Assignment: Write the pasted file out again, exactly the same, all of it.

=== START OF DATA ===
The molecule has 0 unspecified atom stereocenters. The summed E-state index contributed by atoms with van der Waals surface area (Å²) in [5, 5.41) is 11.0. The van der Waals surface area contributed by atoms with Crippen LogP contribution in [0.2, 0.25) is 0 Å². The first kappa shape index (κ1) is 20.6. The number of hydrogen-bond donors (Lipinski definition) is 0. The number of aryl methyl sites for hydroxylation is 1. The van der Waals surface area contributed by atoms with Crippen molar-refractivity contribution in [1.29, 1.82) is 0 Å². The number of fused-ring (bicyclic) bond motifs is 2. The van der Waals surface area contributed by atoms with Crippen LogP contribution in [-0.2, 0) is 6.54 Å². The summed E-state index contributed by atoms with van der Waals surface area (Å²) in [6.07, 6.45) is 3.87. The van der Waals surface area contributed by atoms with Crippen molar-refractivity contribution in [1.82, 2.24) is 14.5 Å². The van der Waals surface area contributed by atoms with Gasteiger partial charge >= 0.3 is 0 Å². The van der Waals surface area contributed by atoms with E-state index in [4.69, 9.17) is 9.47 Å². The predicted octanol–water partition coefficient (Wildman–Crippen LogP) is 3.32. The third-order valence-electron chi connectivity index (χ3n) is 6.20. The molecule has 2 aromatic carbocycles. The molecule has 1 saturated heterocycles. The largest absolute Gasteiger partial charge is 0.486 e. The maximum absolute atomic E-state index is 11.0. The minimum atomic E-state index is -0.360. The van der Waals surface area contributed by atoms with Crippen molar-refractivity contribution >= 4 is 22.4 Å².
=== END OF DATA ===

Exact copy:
The molecule has 0 unspecified atom stereocenters. The summed E-state index contributed by atoms with van der Waals surface area (Å²) in [5, 5.41) is 11.0. The van der Waals surface area contributed by atoms with Crippen LogP contribution in [0.2, 0.25) is 0 Å². The first kappa shape index (κ1) is 20.6. The number of hydrogen-bond donors (Lipinski definition) is 0. The number of aryl methyl sites for hydroxylation is 1. The van der Waals surface area contributed by atoms with Crippen molar-refractivity contribution in [1.29, 1.82) is 0 Å². The number of fused-ring (bicyclic) bond motifs is 2. The van der Waals surface area contributed by atoms with Crippen LogP contribution in [-0.2, 0) is 6.54 Å². The summed E-state index contributed by atoms with van der Waals surface area (Å²) in [6.07, 6.45) is 3.87. The van der Waals surface area contributed by atoms with Crippen molar-refractivity contribution in [1.82, 2.24) is 14.5 Å². The van der Waals surface area contributed by atoms with Gasteiger partial charge >= 0.3 is 0 Å². The van der Waals surface area contributed by atoms with E-state index in [4.69, 9.17) is 9.47 Å². The predicted octanol–water partition coefficient (Wildman–Crippen LogP) is 3.32. The third-order valence-electron chi connectivity index (χ3n) is 6.20. The molecule has 2 aromatic carbocycles. The molecule has 1 saturated heterocycles. The largest absolute Gasteiger partial charge is 0.486 e. The maximum absolute atomic E-state index is 11.0. The minimum atomic E-state index is -0.360. The van der Waals surface area contributed by atoms with Crippen molar-refractivity contribution >= 4 is 22.4 Å².